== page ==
Wheeler keeps his four-seam curveball usage fairly consistent against righties and lefties but also uses a ton of sinkers against righties (32.5%) and hardly any against lefties (2.3%). The four-seam fastball (+11%) and slider (+14%) account for most of the usage swap against lefties in place of that sinker.

Houston’s offense ranked far better against fastballs (3rd) than sliders (14th) or curveballs (11th) this season. Nola made his knucklecurve his most common offering in Game 1, something he did once this season.

While Wheeler dialed up a lot of four-seam fastballs against the Padres, I suspect he’ll be pounding the Astros’ righties in on the hands or trying to catch the outside corner with sinker while mixing in his breaking balls (potentially the slider) a bit more frequently at the expense of some four-seamers.

Wheeler has flashed the curveball more frequently against the Padres:

Zack Wheeler, 97mph Fastball and 83mph Curveball, Overlay. 😯 pic.twitter.com/A0RuHiOx0H

— Rob Friedman (@PitchingNinja) October 23, 2022

From what I understand, the sinker/slider and fastball/curveball pairings are complementary, so when the usage rate for one of those pitches is up, the corresponding pitch should be, too.

Framber Valdez generates fewer strikeouts — and permits more walks — than Wheeler, so his WHIP is a touch higher (1.05 to 1.16).

Still, Valdez eliminates baserunners with double plays and suppresses damage by keeping the ball in the infield (75.6% groundballs or popups; highest among starting pitchers).

Oddly, the Astros’ outfield has been far better than their infield defensively (Jose Altuve, Alex Bregman and Yuli Gurriel all had down seasons), but Valdez still outperformed his expected ERA by half a run (2.82 actual ERA, 3.31 xERA); and proved an all-time great of consistency, recording an MLB record 25-consecutive quality starts in a single season.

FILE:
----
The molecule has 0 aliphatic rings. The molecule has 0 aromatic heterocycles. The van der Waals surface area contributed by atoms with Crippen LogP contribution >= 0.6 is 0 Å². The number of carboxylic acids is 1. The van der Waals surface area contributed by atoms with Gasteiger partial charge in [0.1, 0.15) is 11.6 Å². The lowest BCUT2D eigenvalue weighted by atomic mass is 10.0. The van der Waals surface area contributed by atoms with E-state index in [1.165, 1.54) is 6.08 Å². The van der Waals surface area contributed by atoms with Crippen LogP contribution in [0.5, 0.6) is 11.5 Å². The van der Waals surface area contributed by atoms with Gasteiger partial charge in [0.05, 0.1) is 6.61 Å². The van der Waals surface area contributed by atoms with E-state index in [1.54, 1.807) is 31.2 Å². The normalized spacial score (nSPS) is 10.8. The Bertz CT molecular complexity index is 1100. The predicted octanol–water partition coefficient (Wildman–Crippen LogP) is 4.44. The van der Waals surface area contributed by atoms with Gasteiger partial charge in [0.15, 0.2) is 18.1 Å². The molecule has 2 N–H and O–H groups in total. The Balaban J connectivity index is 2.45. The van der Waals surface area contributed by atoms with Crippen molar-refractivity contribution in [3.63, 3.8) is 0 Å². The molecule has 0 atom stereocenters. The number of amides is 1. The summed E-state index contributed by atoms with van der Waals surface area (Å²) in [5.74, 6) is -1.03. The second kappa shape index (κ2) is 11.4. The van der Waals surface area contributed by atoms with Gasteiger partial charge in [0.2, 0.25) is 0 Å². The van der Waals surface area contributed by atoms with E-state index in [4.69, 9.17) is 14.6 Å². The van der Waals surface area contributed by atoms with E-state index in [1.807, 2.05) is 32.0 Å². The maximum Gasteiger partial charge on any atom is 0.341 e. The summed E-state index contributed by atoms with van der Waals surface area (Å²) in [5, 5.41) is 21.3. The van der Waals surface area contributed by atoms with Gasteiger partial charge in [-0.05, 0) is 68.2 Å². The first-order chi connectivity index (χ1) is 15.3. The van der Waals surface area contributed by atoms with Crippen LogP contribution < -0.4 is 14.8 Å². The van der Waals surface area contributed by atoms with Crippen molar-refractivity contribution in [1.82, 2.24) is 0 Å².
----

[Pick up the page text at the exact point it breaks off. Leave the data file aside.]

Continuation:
Valdez offers a high floor for any outing.

He maintained a similar pitch mix against righties this season (50% sinker, 32% curve, 11% changeup) as in years past but added a cutter (39%) to the mix against lefties in place of his curveball (31.6% usage decrease vs. lefties since 2020).

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Lineups and Defense

Below are my projected lineups for Game 2, alongside their 2022 splits and defensive props/runs-scored”>runs saved per 9 innings:

It’s possible that Aledmys Diaz (85 wRC+ vs. RHP), who pinch-hit for a struggling Trey Mancini on Friday, will start ahead of Mancini in Game 2, either at DH or in left field (with Yordan Alvarez at DH).

The Phillies have continued to platoon Bryson Stott with Edmundo Sosa at shortstop and Brandon Marsh with Matt Vierling in center field.

Both offer league-average bats against southpaw pitching, giving the Phillies a deep lineup against lefties. Sosa represents a defensive upgrade from Stott, while Vierling is a downgrade from Marsh.

From a splits standpoint, this (and Game 6, if necessary) is the best matchup in the series for the Phillies; but the Astros should have a similar advantage in Game 3.

Valdez is the one of only two left-handed pitchers on the Astros roster (little-used reliever Will Smith is the other). And the Phillies hit much better against lefties (6th) than righties (12th) this season, particularly after the trade deadline (123 wrC+, 3rd).